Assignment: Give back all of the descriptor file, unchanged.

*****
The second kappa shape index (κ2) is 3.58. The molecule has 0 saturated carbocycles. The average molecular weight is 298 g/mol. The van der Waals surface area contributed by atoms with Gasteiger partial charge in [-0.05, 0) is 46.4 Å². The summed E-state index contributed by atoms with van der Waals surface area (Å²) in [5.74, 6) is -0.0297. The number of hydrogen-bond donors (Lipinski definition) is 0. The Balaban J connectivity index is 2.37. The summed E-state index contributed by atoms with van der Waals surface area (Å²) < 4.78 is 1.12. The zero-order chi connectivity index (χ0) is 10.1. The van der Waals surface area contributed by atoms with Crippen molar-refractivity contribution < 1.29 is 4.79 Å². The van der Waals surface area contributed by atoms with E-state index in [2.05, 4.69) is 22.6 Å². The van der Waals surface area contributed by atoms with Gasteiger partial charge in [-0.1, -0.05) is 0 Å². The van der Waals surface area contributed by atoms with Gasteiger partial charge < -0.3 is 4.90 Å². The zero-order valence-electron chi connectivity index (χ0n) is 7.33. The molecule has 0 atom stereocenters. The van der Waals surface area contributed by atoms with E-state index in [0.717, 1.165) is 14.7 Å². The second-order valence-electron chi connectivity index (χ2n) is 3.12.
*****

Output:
The second kappa shape index (κ2) is 3.58. The molecule has 0 saturated carbocycles. The average molecular weight is 298 g/mol. The van der Waals surface area contributed by atoms with Gasteiger partial charge in [-0.05, 0) is 46.4 Å². The summed E-state index contributed by atoms with van der Waals surface area (Å²) in [5.74, 6) is -0.0297. The number of hydrogen-bond donors (Lipinski definition) is 0. The Balaban J connectivity index is 2.37. The summed E-state index contributed by atoms with van der Waals surface area (Å²) < 4.78 is 1.12. The zero-order chi connectivity index (χ0) is 10.1. The van der Waals surface area contributed by atoms with Crippen molar-refractivity contribution < 1.29 is 4.79 Å². The van der Waals surface area contributed by atoms with E-state index in [2.05, 4.69) is 22.6 Å². The van der Waals surface area contributed by atoms with Gasteiger partial charge in [-0.1, -0.05) is 0 Å². The van der Waals surface area contributed by atoms with Gasteiger partial charge < -0.3 is 4.90 Å². The zero-order valence-electron chi connectivity index (χ0n) is 7.33. The molecule has 0 atom stereocenters. The van der Waals surface area contributed by atoms with E-state index in [0.717, 1.165) is 14.7 Å². The second-order valence-electron chi connectivity index (χ2n) is 3.12.